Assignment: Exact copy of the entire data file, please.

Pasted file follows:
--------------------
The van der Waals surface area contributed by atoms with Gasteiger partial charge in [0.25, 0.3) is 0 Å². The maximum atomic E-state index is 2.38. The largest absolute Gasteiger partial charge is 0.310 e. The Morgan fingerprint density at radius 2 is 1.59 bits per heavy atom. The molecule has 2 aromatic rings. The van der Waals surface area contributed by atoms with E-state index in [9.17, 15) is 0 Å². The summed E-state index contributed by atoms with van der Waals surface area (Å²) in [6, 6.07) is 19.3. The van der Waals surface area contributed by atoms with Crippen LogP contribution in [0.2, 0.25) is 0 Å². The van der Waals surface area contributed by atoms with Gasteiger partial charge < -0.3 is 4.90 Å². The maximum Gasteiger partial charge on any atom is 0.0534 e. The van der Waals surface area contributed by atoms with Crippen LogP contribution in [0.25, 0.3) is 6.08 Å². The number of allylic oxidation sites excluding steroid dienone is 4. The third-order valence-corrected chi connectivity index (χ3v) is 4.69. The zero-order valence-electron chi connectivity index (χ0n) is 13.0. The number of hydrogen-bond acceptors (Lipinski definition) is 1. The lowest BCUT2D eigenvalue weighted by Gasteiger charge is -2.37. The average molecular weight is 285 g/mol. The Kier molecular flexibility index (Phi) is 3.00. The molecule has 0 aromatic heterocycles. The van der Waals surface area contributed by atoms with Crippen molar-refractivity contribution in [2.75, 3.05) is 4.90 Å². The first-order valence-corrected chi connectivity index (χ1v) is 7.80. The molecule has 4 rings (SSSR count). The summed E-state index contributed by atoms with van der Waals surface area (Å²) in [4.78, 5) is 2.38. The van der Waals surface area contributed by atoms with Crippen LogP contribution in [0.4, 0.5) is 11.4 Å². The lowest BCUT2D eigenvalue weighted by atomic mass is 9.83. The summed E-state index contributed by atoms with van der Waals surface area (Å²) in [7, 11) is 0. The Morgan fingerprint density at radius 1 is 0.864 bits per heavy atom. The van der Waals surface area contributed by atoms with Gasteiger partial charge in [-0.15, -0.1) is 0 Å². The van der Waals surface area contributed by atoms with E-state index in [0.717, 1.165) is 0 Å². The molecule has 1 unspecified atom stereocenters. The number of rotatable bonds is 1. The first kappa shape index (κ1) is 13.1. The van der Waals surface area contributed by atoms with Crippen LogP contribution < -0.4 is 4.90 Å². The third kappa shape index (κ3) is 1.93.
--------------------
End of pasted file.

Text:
The van der Waals surface area contributed by atoms with Gasteiger partial charge in [0.25, 0.3) is 0 Å². The maximum atomic E-state index is 2.38. The largest absolute Gasteiger partial charge is 0.310 e. The Morgan fingerprint density at radius 2 is 1.59 bits per heavy atom. The molecule has 2 aromatic rings. The van der Waals surface area contributed by atoms with E-state index in [9.17, 15) is 0 Å². The summed E-state index contributed by atoms with van der Waals surface area (Å²) in [6, 6.07) is 19.3. The van der Waals surface area contributed by atoms with Crippen LogP contribution in [0.2, 0.25) is 0 Å². The van der Waals surface area contributed by atoms with Gasteiger partial charge < -0.3 is 4.90 Å². The maximum Gasteiger partial charge on any atom is 0.0534 e. The van der Waals surface area contributed by atoms with Crippen LogP contribution in [0.25, 0.3) is 6.08 Å². The number of allylic oxidation sites excluding steroid dienone is 4. The third-order valence-corrected chi connectivity index (χ3v) is 4.69. The zero-order valence-electron chi connectivity index (χ0n) is 13.0. The number of hydrogen-bond acceptors (Lipinski definition) is 1. The lowest BCUT2D eigenvalue weighted by Gasteiger charge is -2.37. The average molecular weight is 285 g/mol. The Kier molecular flexibility index (Phi) is 3.00. The molecule has 0 aromatic heterocycles. The van der Waals surface area contributed by atoms with Crippen molar-refractivity contribution in [2.75, 3.05) is 4.90 Å². The first-order valence-corrected chi connectivity index (χ1v) is 7.80. The molecule has 4 rings (SSSR count). The summed E-state index contributed by atoms with van der Waals surface area (Å²) in [4.78, 5) is 2.38. The van der Waals surface area contributed by atoms with Crippen LogP contribution in [0.4, 0.5) is 11.4 Å². The lowest BCUT2D eigenvalue weighted by atomic mass is 9.83. The summed E-state index contributed by atoms with van der Waals surface area (Å²) in [7, 11) is 0. The Morgan fingerprint density at radius 1 is 0.864 bits per heavy atom. The van der Waals surface area contributed by atoms with Gasteiger partial charge in [-0.15, -0.1) is 0 Å². The van der Waals surface area contributed by atoms with E-state index in [0.717, 1.165) is 0 Å². The molecule has 1 unspecified atom stereocenters. The number of rotatable bonds is 1. The first kappa shape index (κ1) is 13.1. The van der Waals surface area contributed by atoms with Crippen LogP contribution < -0.4 is 4.90 Å². The third kappa shape index (κ3) is 1.93.